from The American Heritage® Dictionary of the English Language, 4th Edition
- n. An area of land formed or lying at the foot of a mountain or mountain range.
- adj. Of, relating to, or constituting such an area of land.
from Wiktionary, Creative Commons Attribution/Share-Alike License
- n. Any region of foothills of a mountain range.
- adj. Formed or lying at the foot of a mountain range.
The sharp relief of the mountains, with their grass-covered summits, precipitous slopes and flat open piedmont, is formed by a ridge of iron-quartzite emerging from softer metamorphic rocks.
The inspiration came from having carne crudo (and nebbiolo) that is so ubiquitous in piedmont.
At the base of the Sierra Madre Oriental mountains, shallow soils derived from sedimentary rocks support a particular community known as piedmont scrub.
During the 18th and 19th centuries, in the middle Atlantic and particularly in the Southern states, there was a long-standing cleavage between the coastal and 'piedmont' regions on the one hand and the upcountry areas to the west on the other.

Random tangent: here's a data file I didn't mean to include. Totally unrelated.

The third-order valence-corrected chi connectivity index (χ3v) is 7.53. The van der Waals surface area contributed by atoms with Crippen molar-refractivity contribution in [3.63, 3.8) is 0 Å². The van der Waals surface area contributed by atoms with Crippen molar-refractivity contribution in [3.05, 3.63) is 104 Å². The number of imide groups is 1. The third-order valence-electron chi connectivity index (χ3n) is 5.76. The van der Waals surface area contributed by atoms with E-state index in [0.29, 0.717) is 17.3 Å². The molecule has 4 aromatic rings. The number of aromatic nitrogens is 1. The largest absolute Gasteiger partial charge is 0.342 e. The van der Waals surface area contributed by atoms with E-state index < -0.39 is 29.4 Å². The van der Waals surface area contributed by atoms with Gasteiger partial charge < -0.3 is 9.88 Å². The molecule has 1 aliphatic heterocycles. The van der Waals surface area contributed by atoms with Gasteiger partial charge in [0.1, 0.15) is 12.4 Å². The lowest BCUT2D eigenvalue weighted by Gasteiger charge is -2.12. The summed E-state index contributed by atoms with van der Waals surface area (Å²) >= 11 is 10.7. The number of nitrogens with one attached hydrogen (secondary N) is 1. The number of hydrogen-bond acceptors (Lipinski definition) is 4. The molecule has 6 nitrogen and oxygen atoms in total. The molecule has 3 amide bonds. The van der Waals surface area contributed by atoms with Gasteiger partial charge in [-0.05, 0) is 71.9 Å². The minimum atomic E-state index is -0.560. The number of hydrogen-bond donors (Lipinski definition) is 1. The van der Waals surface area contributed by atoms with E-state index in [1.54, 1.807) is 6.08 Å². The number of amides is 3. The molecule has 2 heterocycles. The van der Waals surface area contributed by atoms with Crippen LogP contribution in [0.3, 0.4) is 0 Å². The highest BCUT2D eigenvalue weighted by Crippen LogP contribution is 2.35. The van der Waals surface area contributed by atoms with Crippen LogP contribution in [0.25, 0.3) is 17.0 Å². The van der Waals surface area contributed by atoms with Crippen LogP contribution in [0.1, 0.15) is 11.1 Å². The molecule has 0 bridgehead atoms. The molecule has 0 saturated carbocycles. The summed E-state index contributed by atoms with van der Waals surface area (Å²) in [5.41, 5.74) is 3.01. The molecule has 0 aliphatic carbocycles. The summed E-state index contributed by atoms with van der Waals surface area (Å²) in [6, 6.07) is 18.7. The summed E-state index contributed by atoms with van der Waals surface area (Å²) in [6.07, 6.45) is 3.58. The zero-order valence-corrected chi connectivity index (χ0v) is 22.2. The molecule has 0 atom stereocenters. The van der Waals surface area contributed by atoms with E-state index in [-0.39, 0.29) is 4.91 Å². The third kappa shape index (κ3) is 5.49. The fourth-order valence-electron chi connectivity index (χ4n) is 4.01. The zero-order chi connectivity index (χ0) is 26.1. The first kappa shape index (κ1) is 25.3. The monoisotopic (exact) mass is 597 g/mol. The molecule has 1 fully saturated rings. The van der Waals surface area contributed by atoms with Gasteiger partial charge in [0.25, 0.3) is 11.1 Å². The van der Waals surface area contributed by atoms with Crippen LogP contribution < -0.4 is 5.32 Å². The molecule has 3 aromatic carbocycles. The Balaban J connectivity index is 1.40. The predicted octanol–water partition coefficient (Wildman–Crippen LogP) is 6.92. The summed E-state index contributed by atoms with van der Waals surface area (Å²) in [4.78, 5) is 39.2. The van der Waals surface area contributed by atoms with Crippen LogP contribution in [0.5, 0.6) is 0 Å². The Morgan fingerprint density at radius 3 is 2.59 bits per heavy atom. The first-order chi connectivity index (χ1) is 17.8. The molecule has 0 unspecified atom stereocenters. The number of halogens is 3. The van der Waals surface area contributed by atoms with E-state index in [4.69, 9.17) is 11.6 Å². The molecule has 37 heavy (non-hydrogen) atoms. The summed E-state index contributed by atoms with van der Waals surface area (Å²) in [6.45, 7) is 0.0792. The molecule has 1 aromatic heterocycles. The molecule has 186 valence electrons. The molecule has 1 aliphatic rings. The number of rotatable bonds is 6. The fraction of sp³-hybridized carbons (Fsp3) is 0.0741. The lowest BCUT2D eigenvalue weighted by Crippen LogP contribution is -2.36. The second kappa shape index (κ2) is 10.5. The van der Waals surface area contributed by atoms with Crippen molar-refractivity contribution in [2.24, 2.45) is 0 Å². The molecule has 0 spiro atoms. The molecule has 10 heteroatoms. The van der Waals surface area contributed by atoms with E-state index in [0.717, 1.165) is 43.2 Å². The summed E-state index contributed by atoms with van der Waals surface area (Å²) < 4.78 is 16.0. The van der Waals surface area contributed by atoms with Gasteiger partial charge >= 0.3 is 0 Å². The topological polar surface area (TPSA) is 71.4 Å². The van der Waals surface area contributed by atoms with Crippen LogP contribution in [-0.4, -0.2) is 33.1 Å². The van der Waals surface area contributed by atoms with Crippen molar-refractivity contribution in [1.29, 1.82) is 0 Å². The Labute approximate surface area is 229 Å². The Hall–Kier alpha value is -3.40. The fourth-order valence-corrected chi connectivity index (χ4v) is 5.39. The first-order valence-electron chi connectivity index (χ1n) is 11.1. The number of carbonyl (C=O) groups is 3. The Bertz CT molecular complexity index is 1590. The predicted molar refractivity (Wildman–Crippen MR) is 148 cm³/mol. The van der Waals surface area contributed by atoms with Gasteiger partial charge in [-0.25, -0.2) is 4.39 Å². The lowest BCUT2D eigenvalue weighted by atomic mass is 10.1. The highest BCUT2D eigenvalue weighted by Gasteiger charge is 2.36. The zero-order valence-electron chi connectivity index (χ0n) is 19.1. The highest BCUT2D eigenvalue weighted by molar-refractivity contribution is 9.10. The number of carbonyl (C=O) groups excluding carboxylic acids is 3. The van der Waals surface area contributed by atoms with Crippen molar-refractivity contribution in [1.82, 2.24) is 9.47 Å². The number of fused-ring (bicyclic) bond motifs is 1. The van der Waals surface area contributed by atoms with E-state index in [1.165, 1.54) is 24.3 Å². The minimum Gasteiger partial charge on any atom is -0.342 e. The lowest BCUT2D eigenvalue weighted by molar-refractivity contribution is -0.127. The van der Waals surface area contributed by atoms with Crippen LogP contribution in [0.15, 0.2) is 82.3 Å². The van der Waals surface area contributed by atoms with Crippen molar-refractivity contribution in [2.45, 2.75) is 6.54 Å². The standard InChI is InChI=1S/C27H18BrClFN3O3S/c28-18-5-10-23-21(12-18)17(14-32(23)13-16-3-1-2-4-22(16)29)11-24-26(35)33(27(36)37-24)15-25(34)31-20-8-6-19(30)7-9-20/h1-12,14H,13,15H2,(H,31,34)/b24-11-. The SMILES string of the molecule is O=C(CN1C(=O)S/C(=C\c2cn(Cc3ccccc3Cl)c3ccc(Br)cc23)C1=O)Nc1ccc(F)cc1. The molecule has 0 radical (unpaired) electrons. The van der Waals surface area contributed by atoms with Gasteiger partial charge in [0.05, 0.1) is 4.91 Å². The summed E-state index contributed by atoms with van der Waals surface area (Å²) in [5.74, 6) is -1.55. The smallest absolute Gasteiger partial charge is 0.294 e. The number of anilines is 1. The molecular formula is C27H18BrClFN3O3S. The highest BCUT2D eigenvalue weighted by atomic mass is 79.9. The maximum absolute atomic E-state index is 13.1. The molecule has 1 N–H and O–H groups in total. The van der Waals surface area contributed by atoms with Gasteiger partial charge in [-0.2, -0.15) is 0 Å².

Looks like the second ruts is kicking in around my home in the lower piedmont now.
What I mean is that North Carolina, as every schoolchild knows, has three distinct regions: coastal plain, piedmont, and mountains.
Her novels cover a great deal of territory, from the mills of the piedmont to the Donner Party and the Nevada desert to children suffering with chronic illness -- she contains multitudes.
Weathering also left a gigantic sheet of hard iron-quartzite jutting out of the eroded piedmont schists and granite gneiss.
This crusts over the whole glacis of the eastern and northern parts of the piedmont giving very poor soils, usually skeletal lithosols if present at all.
The piedmont savanna is patchy, varying according to its degree of laterization and pan-development; in places it is marshy overlying rock pavement.
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